Today's Arabian has not changed much from 3,500 years ago. He is still on the small side as riding horses go with the breed standard giving 14.1hh to 15.1hh as ideal although there are now many that are taller.
The head is small and tapers to a tiny muzzle. The eyes are large and brilliant. The small ears are pricked and sharply cut. The arched neck is set into the jaw in an arched curve. The withers are not particularly high and slope into a strong, level back. The tail is set on a level with the back and carried high. The legs are strong with big flat knees, short cannons and springy pasterns. While bone measurement is not excessive, the bone is dense and strong.
The feet are round and hard. Such is the hardness of the hooves that shoeing is not always necessary. The action is free and springy, sometimes elevated and always speedy. The trot in particular has wonderful floating, cadenced quality. The momentary hesitation between the strides typifies the unique Arab movement.
During the 17th and 18th centuries, the Darley and Godolphin Arabians and the Byerley Turk were imported into England in the 18th century and became the foundation sires of the modern-day Thoroughbred. The Arab has played a vital role in the development of the Russian Don, the Haflinger, the Lipizzaner and even the Percheron. Most of Great Britain's Mountain and Moorland pony breeds have been influenced by the Arab. The finely chiselled head of a Welsh Mountain pony is very reminiscent of the Arabian.
Smetanka was an Arab stallion which was taken to Russia and became the foundation sire of the Orlov trotter. Napoleon Bonaparte's mount, Marengo, was an Arab stallion. As a light cavalry charger, the Arab or part-Arab had few equals being fast and tough.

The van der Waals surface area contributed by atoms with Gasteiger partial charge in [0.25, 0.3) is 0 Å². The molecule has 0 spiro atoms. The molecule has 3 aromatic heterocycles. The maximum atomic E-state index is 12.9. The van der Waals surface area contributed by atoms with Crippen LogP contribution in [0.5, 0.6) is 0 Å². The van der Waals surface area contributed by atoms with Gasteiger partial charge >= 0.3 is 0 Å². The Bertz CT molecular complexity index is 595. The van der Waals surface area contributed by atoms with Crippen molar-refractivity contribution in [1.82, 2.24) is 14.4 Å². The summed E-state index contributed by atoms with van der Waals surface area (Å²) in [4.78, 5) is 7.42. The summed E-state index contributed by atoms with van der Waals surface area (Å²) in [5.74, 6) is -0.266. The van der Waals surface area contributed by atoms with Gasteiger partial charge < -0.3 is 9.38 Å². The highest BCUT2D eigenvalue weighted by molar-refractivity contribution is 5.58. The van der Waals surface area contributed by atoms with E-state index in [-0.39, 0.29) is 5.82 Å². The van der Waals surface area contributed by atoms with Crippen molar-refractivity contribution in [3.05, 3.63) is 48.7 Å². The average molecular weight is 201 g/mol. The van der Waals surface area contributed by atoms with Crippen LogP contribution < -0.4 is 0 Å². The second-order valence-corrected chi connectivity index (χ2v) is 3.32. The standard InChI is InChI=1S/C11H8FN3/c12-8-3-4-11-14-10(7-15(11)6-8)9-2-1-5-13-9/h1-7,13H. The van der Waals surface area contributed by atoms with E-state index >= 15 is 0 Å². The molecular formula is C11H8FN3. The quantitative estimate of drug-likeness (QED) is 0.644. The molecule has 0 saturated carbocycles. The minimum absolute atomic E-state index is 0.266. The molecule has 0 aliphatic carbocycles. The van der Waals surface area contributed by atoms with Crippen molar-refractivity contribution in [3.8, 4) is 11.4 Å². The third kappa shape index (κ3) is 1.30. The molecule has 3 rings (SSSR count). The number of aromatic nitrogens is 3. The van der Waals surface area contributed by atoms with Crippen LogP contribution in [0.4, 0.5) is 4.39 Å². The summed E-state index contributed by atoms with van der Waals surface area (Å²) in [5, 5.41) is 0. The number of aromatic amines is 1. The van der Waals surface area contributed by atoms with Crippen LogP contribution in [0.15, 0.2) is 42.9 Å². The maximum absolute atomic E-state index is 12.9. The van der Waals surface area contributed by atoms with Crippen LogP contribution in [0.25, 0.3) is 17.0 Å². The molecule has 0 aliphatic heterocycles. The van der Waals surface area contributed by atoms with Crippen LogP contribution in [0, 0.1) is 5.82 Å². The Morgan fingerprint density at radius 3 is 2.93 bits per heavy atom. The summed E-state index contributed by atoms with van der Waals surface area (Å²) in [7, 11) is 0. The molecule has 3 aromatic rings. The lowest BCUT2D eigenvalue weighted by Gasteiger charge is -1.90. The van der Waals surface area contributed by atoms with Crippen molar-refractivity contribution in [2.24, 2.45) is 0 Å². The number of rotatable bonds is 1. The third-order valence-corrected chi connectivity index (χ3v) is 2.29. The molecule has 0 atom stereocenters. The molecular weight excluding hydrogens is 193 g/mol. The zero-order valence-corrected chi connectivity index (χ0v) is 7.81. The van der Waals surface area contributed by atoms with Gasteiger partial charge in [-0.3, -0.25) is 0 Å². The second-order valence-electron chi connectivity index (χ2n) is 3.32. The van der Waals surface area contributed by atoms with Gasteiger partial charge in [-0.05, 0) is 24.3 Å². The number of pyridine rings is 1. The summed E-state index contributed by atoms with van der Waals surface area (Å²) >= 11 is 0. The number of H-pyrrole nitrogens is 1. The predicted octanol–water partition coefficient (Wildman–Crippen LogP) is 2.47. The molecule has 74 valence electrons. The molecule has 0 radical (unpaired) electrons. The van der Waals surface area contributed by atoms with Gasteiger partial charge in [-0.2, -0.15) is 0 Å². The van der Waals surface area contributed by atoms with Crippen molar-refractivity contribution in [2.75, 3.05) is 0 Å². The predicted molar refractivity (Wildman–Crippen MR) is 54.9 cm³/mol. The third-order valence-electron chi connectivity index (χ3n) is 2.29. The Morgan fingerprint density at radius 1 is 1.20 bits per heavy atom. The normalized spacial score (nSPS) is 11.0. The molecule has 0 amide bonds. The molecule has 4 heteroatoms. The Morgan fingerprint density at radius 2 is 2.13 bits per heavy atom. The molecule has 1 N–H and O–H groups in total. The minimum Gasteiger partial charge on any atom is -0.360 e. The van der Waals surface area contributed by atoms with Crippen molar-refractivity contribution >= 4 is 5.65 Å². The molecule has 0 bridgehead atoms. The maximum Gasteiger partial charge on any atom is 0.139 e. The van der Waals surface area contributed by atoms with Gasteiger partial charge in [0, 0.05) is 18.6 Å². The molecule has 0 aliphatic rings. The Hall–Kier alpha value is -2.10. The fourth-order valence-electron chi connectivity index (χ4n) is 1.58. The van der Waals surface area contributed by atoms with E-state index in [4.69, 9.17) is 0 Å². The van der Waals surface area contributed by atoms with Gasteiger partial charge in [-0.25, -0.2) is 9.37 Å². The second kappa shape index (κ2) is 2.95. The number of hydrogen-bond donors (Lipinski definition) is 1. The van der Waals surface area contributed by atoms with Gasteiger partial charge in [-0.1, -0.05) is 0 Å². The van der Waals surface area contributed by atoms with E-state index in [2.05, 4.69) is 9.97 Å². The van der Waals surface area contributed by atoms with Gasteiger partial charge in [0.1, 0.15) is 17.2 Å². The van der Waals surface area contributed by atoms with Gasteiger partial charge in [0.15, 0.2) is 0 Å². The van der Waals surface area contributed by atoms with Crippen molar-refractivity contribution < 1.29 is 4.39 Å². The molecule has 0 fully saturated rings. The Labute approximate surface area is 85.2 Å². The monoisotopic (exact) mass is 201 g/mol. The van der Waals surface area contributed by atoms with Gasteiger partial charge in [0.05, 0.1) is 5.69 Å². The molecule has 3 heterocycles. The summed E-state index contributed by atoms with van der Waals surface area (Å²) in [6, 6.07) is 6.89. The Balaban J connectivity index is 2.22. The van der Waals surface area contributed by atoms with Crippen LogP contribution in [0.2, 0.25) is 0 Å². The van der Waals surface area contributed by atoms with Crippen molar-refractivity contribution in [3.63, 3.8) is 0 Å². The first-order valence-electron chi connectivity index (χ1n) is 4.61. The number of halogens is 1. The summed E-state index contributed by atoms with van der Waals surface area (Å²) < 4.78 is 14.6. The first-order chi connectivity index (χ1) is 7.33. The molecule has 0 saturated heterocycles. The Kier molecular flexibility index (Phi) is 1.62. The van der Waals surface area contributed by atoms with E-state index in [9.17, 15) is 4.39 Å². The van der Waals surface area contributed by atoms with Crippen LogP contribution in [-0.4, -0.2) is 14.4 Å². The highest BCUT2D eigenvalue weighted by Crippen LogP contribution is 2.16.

The breed also went to the Americas with the Spaniards and played a part in establishing breeds such as the Morgan.
The Arabian is suited for all disciplines and is found throughout the globe. His temperament may be too 'hot' for some novices. The Arab/Thoroughbred cross is known as the Anglo-Arab. The Arab/ Morgan cross has been particularly successful and is recognised as a full-blown breed in its own right – the Morab.
With so many studs breeding so many Arabs all over the world, several different types have developed. The Egyptian Arab has a beautifully refined and graceful head, Spanish Arabs are sometimes straightish in the shoulders while Polish Arabs are unremarkable as yearlings but mature to have solid and exceptional shoulders, limbs and quarters.
The first Arabs to enter Australia and the United States were from England where the Crabbet type from Wilfred and Lady Anne Blunt's Crabbet stud had more substance than most. Nowadays Arabians are imported and exported all over the world. Arabs, like many breeds, can be subject to a few genetic diseases.
The spirited, alert appearance of the beautiful is tempered by a gentle and tractable nature making the Arab one of the equine world's most impressive breeds.